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Play and Healing

Healing scriptures in relation to Jesus are many. It is clear that, however you understand these to have happened, the well-being of people was a priority for his ministry. I, personally, believe that Jesus wasn't a rigid, serious, stick-in-the-mud kind of guy. The Jesus I know laughed, drank, and poked fun at people and situations, so I feel fairly confident that Jesus would completely understand the healing benefits of play.

Until this sermon, I can’t say that I truly put any thought into the concept of play and healing. Laughter and healing, yes, but not necessarily play. Now, I see how the two fit together really well.

Let me begin by saying that I’m not necessarily talking about physical healing. Although technically play reduces cortisol, which is the stress hormone that, in excess, can cause issues like heart disease. And play releases endorphins which helps with depression, improves your mental health, and lowers the risk of developing neurodegenerative conditions like dementia.

Spiritually, healing is usually less about the physical aspect and more on about the soul or emotional aspect. Play is perfect for this because it takes us out of our rational mind for a bit, it gets us off the hamster wheel of worry and sets us free for a time. Play lightens our hearts, brings connection, gets us out of ourselves so perhaps we can see things from a different perspective. It brings us into the present without attachments, reminds us that life is good, that laughter is possible, and that we still have life inside of us to give and to celebrate.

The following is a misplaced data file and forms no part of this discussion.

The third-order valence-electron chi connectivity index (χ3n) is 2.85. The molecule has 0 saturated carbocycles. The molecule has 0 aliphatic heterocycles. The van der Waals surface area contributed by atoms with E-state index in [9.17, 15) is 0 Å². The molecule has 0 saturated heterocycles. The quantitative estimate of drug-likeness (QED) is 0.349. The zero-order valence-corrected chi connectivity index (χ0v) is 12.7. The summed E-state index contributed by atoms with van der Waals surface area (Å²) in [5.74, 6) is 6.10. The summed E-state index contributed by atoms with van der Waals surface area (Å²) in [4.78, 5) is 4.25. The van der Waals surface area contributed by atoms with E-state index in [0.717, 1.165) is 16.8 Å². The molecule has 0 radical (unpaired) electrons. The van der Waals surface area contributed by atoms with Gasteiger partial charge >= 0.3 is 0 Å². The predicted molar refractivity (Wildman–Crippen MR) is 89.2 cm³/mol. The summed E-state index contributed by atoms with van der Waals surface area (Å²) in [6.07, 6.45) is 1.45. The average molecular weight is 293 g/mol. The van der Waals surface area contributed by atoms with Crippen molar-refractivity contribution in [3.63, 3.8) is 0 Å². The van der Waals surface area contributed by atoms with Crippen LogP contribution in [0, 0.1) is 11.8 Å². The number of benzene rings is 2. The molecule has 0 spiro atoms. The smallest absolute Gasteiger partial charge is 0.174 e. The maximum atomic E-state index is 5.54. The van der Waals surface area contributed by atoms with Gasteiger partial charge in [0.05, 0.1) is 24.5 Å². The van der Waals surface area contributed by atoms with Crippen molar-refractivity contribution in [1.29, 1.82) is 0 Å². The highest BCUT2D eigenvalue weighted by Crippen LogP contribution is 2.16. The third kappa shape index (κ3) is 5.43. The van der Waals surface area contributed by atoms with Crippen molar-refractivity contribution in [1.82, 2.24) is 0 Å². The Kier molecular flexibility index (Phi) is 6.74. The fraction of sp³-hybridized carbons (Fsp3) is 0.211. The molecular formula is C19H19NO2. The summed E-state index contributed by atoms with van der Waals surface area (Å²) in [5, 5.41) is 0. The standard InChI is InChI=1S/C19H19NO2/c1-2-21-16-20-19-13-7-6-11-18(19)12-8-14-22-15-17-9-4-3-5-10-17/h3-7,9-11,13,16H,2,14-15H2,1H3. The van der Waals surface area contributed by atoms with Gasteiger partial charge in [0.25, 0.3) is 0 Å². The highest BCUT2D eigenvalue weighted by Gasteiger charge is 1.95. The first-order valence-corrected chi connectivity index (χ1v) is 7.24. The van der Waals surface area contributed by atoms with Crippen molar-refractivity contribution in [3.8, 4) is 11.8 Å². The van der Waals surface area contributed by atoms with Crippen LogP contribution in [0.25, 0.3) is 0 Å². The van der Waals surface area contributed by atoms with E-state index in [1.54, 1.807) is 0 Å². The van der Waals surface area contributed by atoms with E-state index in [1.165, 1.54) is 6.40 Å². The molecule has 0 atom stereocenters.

Brittany Rouille, a 28-year-old travel blogger based in Oregon, says she made a point of incorporating more play into her life a few years ago after her then stressful and rigid lifestyle left her depressed. “It wasn’t until I reintroduced play into my life that I started to feel like myself again,” she says.

“Now I play every day, whether it’s roller blading, painting or playing my harmonica, even if it’s only for an hour, because I know how important it is for me to let go and not think about anything except for the fun thing I’m doing in that moment,” Rouille says. “I find play so crucial to my well-being that I have built my life around playing outside.”